Wonderful thing! Especially liked the art.
Of course, there is a delta between an architect’s vision and what a builder must face on the site; and having been a contractor I am more utilitarian in my approach to forts.
I have installed hooks on the walls at various (safe) locations and have a dedicated chest in the living room with all our old sheets. I grommet the sheets in various places, and the kids use balast and furniture to make the various ‘rooms’ Flashlights are kept in the same chest.
Also essential are binder clips (coincidentally the same make and model as the ones from work). We use these to hold the sheets together across seams.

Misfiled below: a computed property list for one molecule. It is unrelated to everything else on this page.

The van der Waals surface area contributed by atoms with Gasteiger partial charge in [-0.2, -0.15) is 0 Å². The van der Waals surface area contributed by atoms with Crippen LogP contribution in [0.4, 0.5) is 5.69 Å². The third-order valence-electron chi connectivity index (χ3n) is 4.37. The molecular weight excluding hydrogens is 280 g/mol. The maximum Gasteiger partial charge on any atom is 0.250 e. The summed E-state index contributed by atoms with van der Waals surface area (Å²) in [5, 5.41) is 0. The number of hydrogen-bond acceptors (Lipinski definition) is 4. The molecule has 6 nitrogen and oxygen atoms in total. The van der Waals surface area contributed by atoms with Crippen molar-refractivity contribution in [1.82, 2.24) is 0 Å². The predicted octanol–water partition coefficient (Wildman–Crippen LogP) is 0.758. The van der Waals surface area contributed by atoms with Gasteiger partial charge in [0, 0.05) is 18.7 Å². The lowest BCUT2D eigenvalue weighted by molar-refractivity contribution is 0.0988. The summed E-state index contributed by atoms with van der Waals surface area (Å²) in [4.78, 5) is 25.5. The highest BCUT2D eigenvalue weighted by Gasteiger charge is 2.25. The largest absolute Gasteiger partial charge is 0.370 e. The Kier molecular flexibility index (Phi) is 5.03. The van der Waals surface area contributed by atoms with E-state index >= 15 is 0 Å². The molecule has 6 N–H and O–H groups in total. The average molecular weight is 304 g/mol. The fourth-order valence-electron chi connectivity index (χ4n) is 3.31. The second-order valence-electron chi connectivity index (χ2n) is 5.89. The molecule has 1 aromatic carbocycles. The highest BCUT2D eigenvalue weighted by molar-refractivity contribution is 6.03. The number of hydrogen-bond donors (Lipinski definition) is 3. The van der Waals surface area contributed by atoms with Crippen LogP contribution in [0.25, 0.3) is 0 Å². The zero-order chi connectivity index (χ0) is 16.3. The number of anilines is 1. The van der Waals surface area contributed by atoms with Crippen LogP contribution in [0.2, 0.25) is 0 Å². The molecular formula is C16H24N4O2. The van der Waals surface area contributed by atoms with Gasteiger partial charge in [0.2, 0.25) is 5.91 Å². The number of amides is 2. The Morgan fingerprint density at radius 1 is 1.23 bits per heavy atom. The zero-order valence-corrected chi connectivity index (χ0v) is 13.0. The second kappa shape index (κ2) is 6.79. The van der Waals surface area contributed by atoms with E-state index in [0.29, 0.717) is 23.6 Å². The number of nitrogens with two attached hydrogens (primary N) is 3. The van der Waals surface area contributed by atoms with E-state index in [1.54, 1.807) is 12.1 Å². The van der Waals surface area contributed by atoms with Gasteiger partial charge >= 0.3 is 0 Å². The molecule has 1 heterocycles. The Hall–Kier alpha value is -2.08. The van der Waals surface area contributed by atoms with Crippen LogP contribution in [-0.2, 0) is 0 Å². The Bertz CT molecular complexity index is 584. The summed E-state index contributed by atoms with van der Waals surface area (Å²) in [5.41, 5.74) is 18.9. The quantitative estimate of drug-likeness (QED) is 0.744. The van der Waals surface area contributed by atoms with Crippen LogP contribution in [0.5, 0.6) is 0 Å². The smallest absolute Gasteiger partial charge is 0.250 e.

I used to build some epic ones… Nice stiff sofa/chair cushions made it easy.
My favorite thing (especially in the summer) was to put a fan tunnel at one end.
Of course, being a farm boy, pilow-forts were just practice runs for epic hay bale forts…
Of course, it can all turn to madness so quickly…
Next, how to build a “No Gurlz” sign.
Epic? Those are pretty basic designs.
I am particularly grateful to the mother of one friend – recently divorced and thus back in the workforce in the mid-1960’s with 3 kids to raise, so it’s not like she had a lot of time and energy to spare – who calmly allowed us to spend all afternoon creating forts that stretched through several rooms of their apartment and included the baby grand piano.
Now those were epic!
Sounds like she had a wilder imagination than you did, thinking what you might be doing if not occupied with the forts. And she knew that once you were taking refuge behind the baby grand, it was game over for you.
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